Cerebral autoregulation is preserved during orthostatic stress superimposed with systemic hypotension

Hong Guo, Nancy Tierney, Frederic Schaller, Peter B. Raven, Scott A. Smith, Xiangrong Shi

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Abstract

We sought to determine whether cerebral autoregulation (CA) is compromised during orthostatic stress superimposed with systemic hypotension. Transient systemic hypotension was produced by deflation of thigh cuffs previously inflated to suprasystolic pressure, combined with or without lower body negative pressure (LBNP). Cardiac output (CO) decreased from a baseline of 5.0 ± 0.5 l/min by -8.3 ± 1.7, -19.2 ± 2.0, and -30.6 ± 3.4% during LBNP of -15, -30, and -50 Torr, respectively. Mean arterial pressure (MAP) was maintained during LBNP, despite decreases in systolic and pulse pressures. Middle cerebral arterial blood flow velocity (V MCA ) decreased significantly from a baseline of 64 ± 3 to 58 ± 4 cm/s (-9.7 ± 2.4%) at -50 Torr of LBNP. The reduction in V MCA was associated with a decrease in regional cerebral O 2 saturation. However, the percent decrease in V MCA was markedly less than that of CO. This suggests that the magnitude of the change in V MCA (an index of cerebral blood flow) is less than would be predicted, given the decrease in CO. Transient systemic hypotension decreased MAP by -21 ± 2, -24 ± 2, -28 ± 3, and -26 ± 3% at rest and during LBNP of -15, -30, and -50 Torr, respectively. Likewise, this acute hypotension resulted in decreases in V MCA of -20 ± 2, -21 ± 2, -24 ± 25, and -19 ± 2% and regional cerebral O 2 saturation of -5 ± 1, -6 ± 1, -6 ± 1, and -7 ± 2% at rest and during LBNP of -15, -30, and -50 Torr, respectively. Complete recovery of V MCA to baseline values following transient hypotension (ranging from 5 to 8 s) occurred significantly earlier compared with MAP (from 10 to 12 s). No subjects experienced syncope during acute hypotension. We conclude that CA is preserved during LBNP, superimposed with transient systemic hypotension, despite the decrease in V MCA associated with sustained central hypovolemia in normal healthy individuals. This preserved CA is vital for the prevention of orthostatic syncope.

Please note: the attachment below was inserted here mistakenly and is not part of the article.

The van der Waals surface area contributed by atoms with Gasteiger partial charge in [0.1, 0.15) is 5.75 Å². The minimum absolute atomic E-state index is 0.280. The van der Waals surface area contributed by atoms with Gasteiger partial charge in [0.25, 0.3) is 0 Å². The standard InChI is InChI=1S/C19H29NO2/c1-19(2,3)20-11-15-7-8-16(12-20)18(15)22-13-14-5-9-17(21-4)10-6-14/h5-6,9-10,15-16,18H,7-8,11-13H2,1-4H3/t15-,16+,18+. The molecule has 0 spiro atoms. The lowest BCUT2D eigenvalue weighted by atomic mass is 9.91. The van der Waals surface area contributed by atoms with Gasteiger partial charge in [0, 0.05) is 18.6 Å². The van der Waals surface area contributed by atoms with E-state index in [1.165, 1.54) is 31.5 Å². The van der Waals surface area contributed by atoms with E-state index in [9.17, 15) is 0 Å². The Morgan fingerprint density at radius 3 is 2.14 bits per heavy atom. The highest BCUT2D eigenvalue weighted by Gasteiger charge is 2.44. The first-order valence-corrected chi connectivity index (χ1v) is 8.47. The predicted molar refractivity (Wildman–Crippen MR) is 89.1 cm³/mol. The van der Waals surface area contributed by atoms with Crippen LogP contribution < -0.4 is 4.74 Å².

Original languageEnglish
Pages (from-to)1785-1792
Number of pages8
JournalJournal of Applied Physiology
Volume100
Issue number6
DOIs
StatePublished - 1 Jun 2006

Fingerprint

Lower Body Negative Pressure
Hypotension
Homeostasis
Cerebrovascular Circulation
Cardiac Output
Arterial Pressure
Syncope
Blood Pressure
Hypovolemia
Blood Flow Velocity
Thigh
Pressure

Keywords

  • Blood flow velocity
  • Cerebral oxygenation
  • Lower body negative pressure
  • Sympathetic nerve activity
  • Syncope

Cite this

Guo, Hong ; Tierney, Nancy ; Schaller, Frederic ; Raven, Peter B. ; Smith, Scott A. ; Shi, Xiangrong. / Cerebral autoregulation is preserved during orthostatic stress superimposed with systemic hypotension. In: Journal of Applied Physiology. 2006 ; Vol. 100, No. 6. pp. 1785-1792.
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abstract = "We sought to determine whether cerebral autoregulation (CA) is compromised during orthostatic stress superimposed with systemic hypotension. Transient systemic hypotension was produced by deflation of thigh cuffs previously inflated to suprasystolic pressure, combined with or without lower body negative pressure (LBNP). Cardiac output (CO) decreased from a baseline of 5.0 ± 0.5 l/min by -8.3 ± 1.7, -19.2 ± 2.0, and -30.6 ± 3.4{\%} during LBNP of -15, -30, and -50 Torr, respectively. Mean arterial pressure (MAP) was maintained during LBNP, despite decreases in systolic and pulse pressures. Middle cerebral arterial blood flow velocity (V MCA ) decreased significantly from a baseline of 64 ± 3 to 58 ± 4 cm/s (-9.7 ± 2.4{\%}) at -50 Torr of LBNP. The reduction in V MCA was associated with a decrease in regional cerebral O 2 saturation. However, the percent decrease in V MCA was markedly less than that of CO. This suggests that the magnitude of the change in V MCA (an index of cerebral blood flow) is less than would be predicted, given the decrease in CO. Transient systemic hypotension decreased MAP by -21 ± 2, -24 ± 2, -28 ± 3, and -26 ± 3{\%} at rest and during LBNP of -15, -30, and -50 Torr, respectively. Likewise, this acute hypotension resulted in decreases in V MCA of -20 ± 2, -21 ± 2, -24 ± 25, and -19 ± 2{\%} and regional cerebral O 2 saturation of -5 ± 1, -6 ± 1, -6 ± 1, and -7 ± 2{\%} at rest and during LBNP of -15, -30, and -50 Torr, respectively. Complete recovery of V MCA to baseline values following transient hypotension (ranging from 5 to 8 s) occurred significantly earlier compared with MAP (from 10 to 12 s). No subjects experienced syncope during acute hypotension. We conclude that CA is preserved during LBNP, superimposed with transient systemic hypotension, despite the decrease in V MCA associated with sustained central hypovolemia in normal healthy individuals. This preserved CA is vital for the prevention of orthostatic syncope.",